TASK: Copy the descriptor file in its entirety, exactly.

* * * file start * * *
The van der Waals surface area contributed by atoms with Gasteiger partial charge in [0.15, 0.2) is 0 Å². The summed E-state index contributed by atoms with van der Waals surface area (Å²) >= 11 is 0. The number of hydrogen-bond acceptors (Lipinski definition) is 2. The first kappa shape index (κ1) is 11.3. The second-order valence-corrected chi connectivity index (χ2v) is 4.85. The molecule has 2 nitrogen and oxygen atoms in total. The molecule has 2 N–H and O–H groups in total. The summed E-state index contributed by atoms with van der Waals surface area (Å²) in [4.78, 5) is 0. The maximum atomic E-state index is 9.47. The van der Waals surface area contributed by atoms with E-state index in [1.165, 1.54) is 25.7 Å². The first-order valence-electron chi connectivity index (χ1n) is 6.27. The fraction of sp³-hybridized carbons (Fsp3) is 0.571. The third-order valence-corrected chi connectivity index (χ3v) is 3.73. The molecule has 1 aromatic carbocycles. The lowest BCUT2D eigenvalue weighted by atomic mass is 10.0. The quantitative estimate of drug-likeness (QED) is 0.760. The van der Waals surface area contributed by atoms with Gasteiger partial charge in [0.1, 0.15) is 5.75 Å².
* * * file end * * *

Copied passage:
The van der Waals surface area contributed by atoms with Gasteiger partial charge in [0.15, 0.2) is 0 Å². The summed E-state index contributed by atoms with van der Waals surface area (Å²) >= 11 is 0. The number of hydrogen-bond acceptors (Lipinski definition) is 2. The first kappa shape index (κ1) is 11.3. The second-order valence-corrected chi connectivity index (χ2v) is 4.85. The molecule has 2 nitrogen and oxygen atoms in total. The molecule has 2 N–H and O–H groups in total. The summed E-state index contributed by atoms with van der Waals surface area (Å²) in [4.78, 5) is 0. The maximum atomic E-state index is 9.47. The van der Waals surface area contributed by atoms with E-state index in [1.165, 1.54) is 25.7 Å². The first-order valence-electron chi connectivity index (χ1n) is 6.27. The fraction of sp³-hybridized carbons (Fsp3) is 0.571. The third-order valence-corrected chi connectivity index (χ3v) is 3.73. The molecule has 1 aromatic carbocycles. The lowest BCUT2D eigenvalue weighted by atomic mass is 10.0. The quantitative estimate of drug-likeness (QED) is 0.760. The van der Waals surface area contributed by atoms with Gasteiger partial charge in [0.1, 0.15) is 5.75 Å².